By contrast, a “pragmatic” approach is suited to a world of rapid change. As FDR himself said, “Our Republican leaders tell us economic laws—sacred, inviolable, unchangeable—cause panics which no one could prevent. But while they prate of economic laws, men and women are starving. We must lay hold of the fact that economic laws are not made by nature. They are made by human beings.”
A managed economy is one in which the expertise of economists is applied to monetary, fiscal and regulatory policy to adjust economic activity in response to particular circumstances. Obviously, a necessary condition for successful management is power. Toothless regulatory agencies, a monetary policy in the hands of private bankers, and a federal budget so small that changes in its spending levels do not affect economic output are inadequate tools to get the job done. Public purposes require public power.
Here then we have two key themes of progressivism: the need for public policy to be liberated from ideology and interest; and the pragmatic blending of expertise, power and democracy.
* * *
Of course, many of Roosevelt’s enemies portrayed the New Deal as the stalking horse of socialism, or even communism. FDR met this charge head on at Syracuse, at the official opening of his presidential campaign.
Desperate in mood, angry at failure, cunning in purpose, individuals
and groups are seeking to make Communism an issue in an election
where Communism is not a controversy between the two major
parties. . . . I have not sought, I do not seek, I repudiate the support of any
advocate of Communism or of any other alien ‘ism’ which would
by fair means or foul change our American democracy.
But, he continued, “Communism is a manifestation of that social unrest which always comes with widespread maladjustment.”
Conditions congenial to Communism were being bred and fostered
throughout this Nation up to the very day of March 4, 1933. Hunger
was breeding it, loss of homes and farms was breeding it, closing
banks were breeding it, a ruinous price level was breeding it.
Discontent and fear were spreading through the land. The previous
national Administration, bewildered, did nothing.” 
Reaction was feeding the death spiral of democracy. Representing a narrow, selfish class interest, indifferent to injustice and inequality, frozen in a rigid, do-nothing, laissez faire ideology, the old regime was engaging in a policy of self-destruction. The capitalists had sown the wind, and the communists were preparing to reap the whirlwind. And yet the crisis of capitalism, Marx and Lenin to the contrary notwithstanding, did not result in the destruction of capitalism.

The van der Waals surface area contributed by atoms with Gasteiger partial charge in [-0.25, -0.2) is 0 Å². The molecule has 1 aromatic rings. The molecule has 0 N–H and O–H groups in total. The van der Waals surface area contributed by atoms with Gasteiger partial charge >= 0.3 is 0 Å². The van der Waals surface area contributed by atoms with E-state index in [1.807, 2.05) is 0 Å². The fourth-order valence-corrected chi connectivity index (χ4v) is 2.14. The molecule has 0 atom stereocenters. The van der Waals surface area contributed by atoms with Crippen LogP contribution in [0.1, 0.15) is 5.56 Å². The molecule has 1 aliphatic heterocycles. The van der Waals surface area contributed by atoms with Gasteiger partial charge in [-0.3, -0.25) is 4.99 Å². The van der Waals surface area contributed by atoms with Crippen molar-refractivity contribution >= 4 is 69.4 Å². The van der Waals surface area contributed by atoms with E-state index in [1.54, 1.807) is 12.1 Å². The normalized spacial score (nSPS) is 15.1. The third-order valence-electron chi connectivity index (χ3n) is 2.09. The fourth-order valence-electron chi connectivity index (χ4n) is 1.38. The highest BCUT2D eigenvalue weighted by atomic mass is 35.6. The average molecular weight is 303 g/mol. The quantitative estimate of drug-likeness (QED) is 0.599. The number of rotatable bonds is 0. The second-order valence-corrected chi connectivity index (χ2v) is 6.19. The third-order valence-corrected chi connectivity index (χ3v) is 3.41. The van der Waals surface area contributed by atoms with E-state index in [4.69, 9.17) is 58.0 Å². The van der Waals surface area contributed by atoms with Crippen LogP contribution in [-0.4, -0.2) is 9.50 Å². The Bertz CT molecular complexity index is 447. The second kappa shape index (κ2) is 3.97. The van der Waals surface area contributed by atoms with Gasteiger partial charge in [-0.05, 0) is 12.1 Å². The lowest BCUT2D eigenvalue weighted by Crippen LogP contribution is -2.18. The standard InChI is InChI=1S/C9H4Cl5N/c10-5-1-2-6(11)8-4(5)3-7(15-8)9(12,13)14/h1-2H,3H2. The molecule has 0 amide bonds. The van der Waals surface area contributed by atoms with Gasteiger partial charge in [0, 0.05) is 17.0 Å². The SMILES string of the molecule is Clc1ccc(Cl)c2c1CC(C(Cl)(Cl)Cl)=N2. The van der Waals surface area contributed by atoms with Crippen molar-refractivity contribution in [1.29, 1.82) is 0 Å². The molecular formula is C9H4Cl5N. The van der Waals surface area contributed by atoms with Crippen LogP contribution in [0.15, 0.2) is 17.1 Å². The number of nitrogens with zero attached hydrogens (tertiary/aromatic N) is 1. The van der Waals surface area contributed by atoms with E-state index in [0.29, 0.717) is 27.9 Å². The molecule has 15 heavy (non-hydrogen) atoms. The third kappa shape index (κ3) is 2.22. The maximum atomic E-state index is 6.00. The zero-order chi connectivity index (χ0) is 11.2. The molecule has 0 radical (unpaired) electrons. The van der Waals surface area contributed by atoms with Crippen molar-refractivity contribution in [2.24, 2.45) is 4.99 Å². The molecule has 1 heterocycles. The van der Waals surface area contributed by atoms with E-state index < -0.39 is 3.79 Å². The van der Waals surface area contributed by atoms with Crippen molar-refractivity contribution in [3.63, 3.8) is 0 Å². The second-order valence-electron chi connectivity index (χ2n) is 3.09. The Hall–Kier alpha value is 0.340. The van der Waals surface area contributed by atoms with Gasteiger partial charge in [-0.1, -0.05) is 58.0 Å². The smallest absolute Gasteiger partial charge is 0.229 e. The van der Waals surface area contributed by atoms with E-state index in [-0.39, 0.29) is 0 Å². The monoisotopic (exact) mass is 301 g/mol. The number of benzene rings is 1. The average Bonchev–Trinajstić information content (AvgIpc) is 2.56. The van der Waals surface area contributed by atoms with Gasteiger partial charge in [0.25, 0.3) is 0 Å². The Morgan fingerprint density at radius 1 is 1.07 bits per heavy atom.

Why did that crisis of 1929 to 1933 pass without disaster? The answer is to be found in the record of what we did. Early in the campaign of 1932 I said: “To meet by reaction that danger of radicalism is to invite disaster. Reaction is no barrier to the radical, it is a challenge, a provocation.” . . . We went to the roots of the problem, and attacked the cause of the crisis. We were against revolution. Therefore, we waged war against those conditions which make revolutions—against the inequalities and resentments which breed them. In America in 1933 the people did not attempt to remedy wrongs by overthrowing their institutions. Americans were made to realize that wrongs could and would be set right within their institutions. We proved that democracy can work.
Roosevelt parted company with the Marxists of his day not only in his denial of the necessity of revolution but also in his denial of its desirability. He disavowed the means that Marxists advocated—revolution—and the ends they sought, i.e., the wholesale destruction of the capitalist order. Again, as Arthur Schlesinger has said, “A Marxist is one who extends the acceptance of the class struggle to the acceptance of the dictatorship of the proletariat. It is precisely this extension which American radicalism has refused to make.” In this sense, the New Deal made a plausible appeal to an enlightened conservatism.
“The true conservative seeks to protect the system of private property
and free enterprise by correcting such injustices and inequalities as
arise from it. The most serious threat to our institutions comes from
those who refuse to face the need for change. Liberalism becomes
the protection for the far sighted conservative.” (Italics mine)
The reactionary, in denying aspirations for social justice, is defying history itself. His ideology, an extension of class interests posing as eternal verities, becomes a rigid dam constructed right across the river of history. As the pressure builds inexorably behind the dam, the radical exults at the coming burst that will wash everything away, but thoughtful conservatives and liberals alike understand the need to make an accommodation to change that will preserve what is worth preserving from the past.